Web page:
Roundup is Making Us Sick: Part 3

Reader Contribution by Mary Lou Shaw
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Suggestions for Avoiding Roundup

It’s easy to feel overwhelmed when we read about how pervasive Roundup is and how it damages our health. When things feel too big for me to handle, I remember a dear friend’s advice to just keep chipping away at it. Protecting ourselves and our families provides the motivation we’ll need to make continual small changes in what we eat. Here are some suggestions that have helped me avoid Roundup:

Eat organic foods when possible: The organic label is the only label that guarantees no herbicides or genetically engineered (GE) ingredients. That means no Roundup was used in either GE plants or in “drying down” other crops. Any “certified organic” meat, dairy or eggs cannot come from animals fed with food containing Roundup. When you know local farmers who grow food without herbicides, you’ll want to support them even if they’re not officially certified organic.

Avoid all GE foods: Even if GE foods haven’t been found to be intrinsically harmful, most GE crops are “Roundup Ready” and therefore contain Roundup. Unlike 64 other countries in the world, the United States does not require GE labeling on its food. Congress passed a bill in 2016 which required GE labeling, but since then the USDA’s only recommendations have been a bar label that can be read with smart phones or a deceptively smiling sunflower with a “BE” (“bioengineered’) on it. “Bioengineered” is not a common term for GE food. This attempt at deception means we consumers need to keep aware.

GE foods include soy, corn, canola, sorghum, sugar beets and potatoes.

Avoid non-GE food that may be dried down with Roundup: If not organic or from a farmer you know, it’s best to avoid all wheat, oats, canola, flax, peas, lentils, safflower, barley, rice, sunflower seeds and cane sugar.

Avoid processed foods: Over 90% of the food we Americans buy is processed, so this is indeed a tall order. But because most flour and sugar contain Roundup, we might begin by buying these ingredients as organic. I appreciate that even our rural grocery store now carries organic brands of both flour and sugar as well as other organic ingredients. If bread and cookies are part of the family’s fare, we can bake our own! Processed food is convenient, but it is not convenient to be ill.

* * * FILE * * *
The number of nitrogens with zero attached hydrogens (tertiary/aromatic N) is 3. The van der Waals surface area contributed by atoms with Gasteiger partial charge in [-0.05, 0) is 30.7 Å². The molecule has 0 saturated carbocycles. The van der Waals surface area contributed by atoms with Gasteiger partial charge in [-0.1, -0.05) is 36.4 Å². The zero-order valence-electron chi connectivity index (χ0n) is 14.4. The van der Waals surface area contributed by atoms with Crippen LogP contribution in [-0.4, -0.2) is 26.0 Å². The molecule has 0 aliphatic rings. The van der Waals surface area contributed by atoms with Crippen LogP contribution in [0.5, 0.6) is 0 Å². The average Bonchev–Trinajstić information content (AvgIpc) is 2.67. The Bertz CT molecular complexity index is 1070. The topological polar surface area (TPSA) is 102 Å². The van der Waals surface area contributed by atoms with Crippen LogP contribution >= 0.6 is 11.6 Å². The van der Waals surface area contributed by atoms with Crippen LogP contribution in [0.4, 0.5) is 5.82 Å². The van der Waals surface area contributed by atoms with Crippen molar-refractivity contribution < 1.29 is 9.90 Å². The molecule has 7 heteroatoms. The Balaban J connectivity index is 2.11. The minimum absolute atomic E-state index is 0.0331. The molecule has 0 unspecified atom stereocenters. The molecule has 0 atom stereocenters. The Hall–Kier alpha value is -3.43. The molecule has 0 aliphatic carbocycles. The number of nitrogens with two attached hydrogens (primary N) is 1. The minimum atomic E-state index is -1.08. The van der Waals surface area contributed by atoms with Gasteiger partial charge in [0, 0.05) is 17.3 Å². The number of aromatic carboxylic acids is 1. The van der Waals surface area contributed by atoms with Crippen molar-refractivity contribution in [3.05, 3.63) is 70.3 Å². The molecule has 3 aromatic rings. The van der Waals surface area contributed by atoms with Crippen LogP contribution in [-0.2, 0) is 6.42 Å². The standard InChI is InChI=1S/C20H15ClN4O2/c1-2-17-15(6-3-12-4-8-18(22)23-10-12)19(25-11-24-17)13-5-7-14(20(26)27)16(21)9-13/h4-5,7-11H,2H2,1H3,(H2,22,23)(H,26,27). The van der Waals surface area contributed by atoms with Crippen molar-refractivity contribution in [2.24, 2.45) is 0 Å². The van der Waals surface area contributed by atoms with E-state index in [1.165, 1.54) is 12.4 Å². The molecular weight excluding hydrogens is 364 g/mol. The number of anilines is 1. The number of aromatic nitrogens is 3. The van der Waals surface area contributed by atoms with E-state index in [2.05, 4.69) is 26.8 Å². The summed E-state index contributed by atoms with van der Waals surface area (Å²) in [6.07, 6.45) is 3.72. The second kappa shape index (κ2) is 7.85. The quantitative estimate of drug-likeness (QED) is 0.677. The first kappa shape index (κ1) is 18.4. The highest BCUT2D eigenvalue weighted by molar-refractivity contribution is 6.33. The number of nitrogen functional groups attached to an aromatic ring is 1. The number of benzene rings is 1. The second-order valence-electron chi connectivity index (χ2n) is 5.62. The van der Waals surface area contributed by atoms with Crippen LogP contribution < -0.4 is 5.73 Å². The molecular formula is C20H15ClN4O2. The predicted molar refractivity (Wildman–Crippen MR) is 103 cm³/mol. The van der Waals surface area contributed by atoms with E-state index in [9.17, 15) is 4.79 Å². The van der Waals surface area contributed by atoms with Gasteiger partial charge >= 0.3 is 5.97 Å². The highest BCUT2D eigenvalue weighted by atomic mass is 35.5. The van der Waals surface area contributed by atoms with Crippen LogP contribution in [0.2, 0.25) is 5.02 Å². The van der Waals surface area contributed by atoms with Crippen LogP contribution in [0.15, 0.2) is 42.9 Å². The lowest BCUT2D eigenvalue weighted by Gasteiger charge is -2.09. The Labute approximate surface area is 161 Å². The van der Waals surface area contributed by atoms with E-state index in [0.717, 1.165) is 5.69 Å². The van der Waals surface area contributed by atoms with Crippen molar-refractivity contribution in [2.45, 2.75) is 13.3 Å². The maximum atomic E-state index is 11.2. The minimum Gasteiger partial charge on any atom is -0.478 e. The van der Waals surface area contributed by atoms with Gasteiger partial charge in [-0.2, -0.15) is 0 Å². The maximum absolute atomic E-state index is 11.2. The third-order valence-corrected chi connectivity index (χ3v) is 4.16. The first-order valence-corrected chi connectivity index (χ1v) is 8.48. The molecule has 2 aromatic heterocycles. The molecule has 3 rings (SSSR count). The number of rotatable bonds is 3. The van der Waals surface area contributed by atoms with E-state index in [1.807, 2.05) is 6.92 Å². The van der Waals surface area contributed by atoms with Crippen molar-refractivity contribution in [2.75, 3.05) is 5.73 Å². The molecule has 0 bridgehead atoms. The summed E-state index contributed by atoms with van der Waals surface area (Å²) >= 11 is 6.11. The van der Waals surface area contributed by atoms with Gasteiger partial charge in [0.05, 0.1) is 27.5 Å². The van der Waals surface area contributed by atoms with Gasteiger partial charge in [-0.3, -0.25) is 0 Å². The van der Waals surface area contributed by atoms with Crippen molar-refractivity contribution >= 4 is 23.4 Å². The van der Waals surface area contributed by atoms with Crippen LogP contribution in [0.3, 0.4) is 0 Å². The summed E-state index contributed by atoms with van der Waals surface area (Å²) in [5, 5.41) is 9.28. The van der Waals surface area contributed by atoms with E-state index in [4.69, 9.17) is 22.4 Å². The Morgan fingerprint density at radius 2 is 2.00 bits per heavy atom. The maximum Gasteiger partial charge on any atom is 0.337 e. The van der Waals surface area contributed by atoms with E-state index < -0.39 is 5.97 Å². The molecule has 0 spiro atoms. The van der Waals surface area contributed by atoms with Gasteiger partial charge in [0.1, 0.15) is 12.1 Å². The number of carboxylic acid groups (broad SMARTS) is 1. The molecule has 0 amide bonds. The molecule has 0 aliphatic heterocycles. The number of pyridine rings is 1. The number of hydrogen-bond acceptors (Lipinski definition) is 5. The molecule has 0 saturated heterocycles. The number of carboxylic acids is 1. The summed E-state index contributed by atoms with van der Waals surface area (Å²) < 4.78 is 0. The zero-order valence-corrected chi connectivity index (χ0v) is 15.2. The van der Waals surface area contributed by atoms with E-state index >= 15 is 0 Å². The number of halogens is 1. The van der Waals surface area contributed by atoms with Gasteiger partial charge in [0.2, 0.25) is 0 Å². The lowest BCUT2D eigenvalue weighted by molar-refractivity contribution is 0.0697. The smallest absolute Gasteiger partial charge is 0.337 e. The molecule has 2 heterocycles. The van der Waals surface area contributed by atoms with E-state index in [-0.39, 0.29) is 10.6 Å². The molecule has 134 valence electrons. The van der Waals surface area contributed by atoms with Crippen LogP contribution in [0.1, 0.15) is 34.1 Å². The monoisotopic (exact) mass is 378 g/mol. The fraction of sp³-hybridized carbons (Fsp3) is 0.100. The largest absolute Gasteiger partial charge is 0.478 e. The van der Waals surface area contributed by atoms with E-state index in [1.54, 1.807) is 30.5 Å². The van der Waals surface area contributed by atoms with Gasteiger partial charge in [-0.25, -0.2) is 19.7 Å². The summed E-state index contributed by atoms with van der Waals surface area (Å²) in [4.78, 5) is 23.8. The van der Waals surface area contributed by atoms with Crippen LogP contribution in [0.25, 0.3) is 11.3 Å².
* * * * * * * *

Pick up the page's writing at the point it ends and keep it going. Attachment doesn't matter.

Grow what food we can: As urban, suburban and country folks gain knowledge about the contents of corporate food, it may now seem feasible to grow more of our own food. Mother Earth News offers continuing tips how we can do this, no matter where we live. Those who haven’t yet begun may start with some tomatoes and basil plants around the house or in patio containers. Adding a raised bed for vegetables in the lawn may be the next step. If you lack the building skills and tools to build your own raised bed, speed this project along by buying a raised-bed kit. When increasing the size of your garden is taken in annual increments, your knowledge and pleasure will grow along with the amount of home-grown food on your dinner table.

When growing your own chemical-free food seems too overwhelming, having community support may be the answer. Groups like Food Not Lawns, an international chapter-based organization, can assist you with the knowledge, tools and community that may enrich your life with chemical-free food as well as community. Similarly, community gardens offer space for gardening, information and group support. Growing our own food can enrich our lives in many ways.

Consider having drinking water checked for glyphosate: I live in a rural area where the farmers use a large amount of Roundup. It’s tempting to just avoid drinking water from our relatively shallow, 55-foot well, but buying water in plastic containers is a poor option for our planet. It’s somewhat reassuring that our water is filtered through reverse osmosis because this method should provide good removal of glyphosate. Just to make sure, I had our drinking water tested and no glyphosate was found.

If you choose to have water, urine or breast milk tested, there are a few things you should know about what laboratory you choose. Furthermore, results aren’t always easy to interpret and acceptable levels of glyphosate in the United States are higher than in Europe. The bottom line is that regardless of results, we want to avoid ingesting Roundup using the methods I’ve listed above.

In conclusion: The corporate food system gradually elbowed its way into our kitchens by promising to make the “housewife’s” work easier. Perhaps we didn’t see how processed food would take over our dinner tables, or perhaps we trusted corporations to give our health priority over their profits. When we read about how damaging Roundup is to our health, we can feel either victimized or empowered. I believe I alternate between these feelings depending on my mood. But in gathering and sharing this information, I’m hoping we will all be better able to take back control of keeping ourselves healthy.

Mary Lou retired is a physician and now homesteads with her husband, Tom, south of Columbus, Ohio. Her book explaining how to grow your own food, Growing Local Food, can be bought through Carlisle Press at 800-852-4482.


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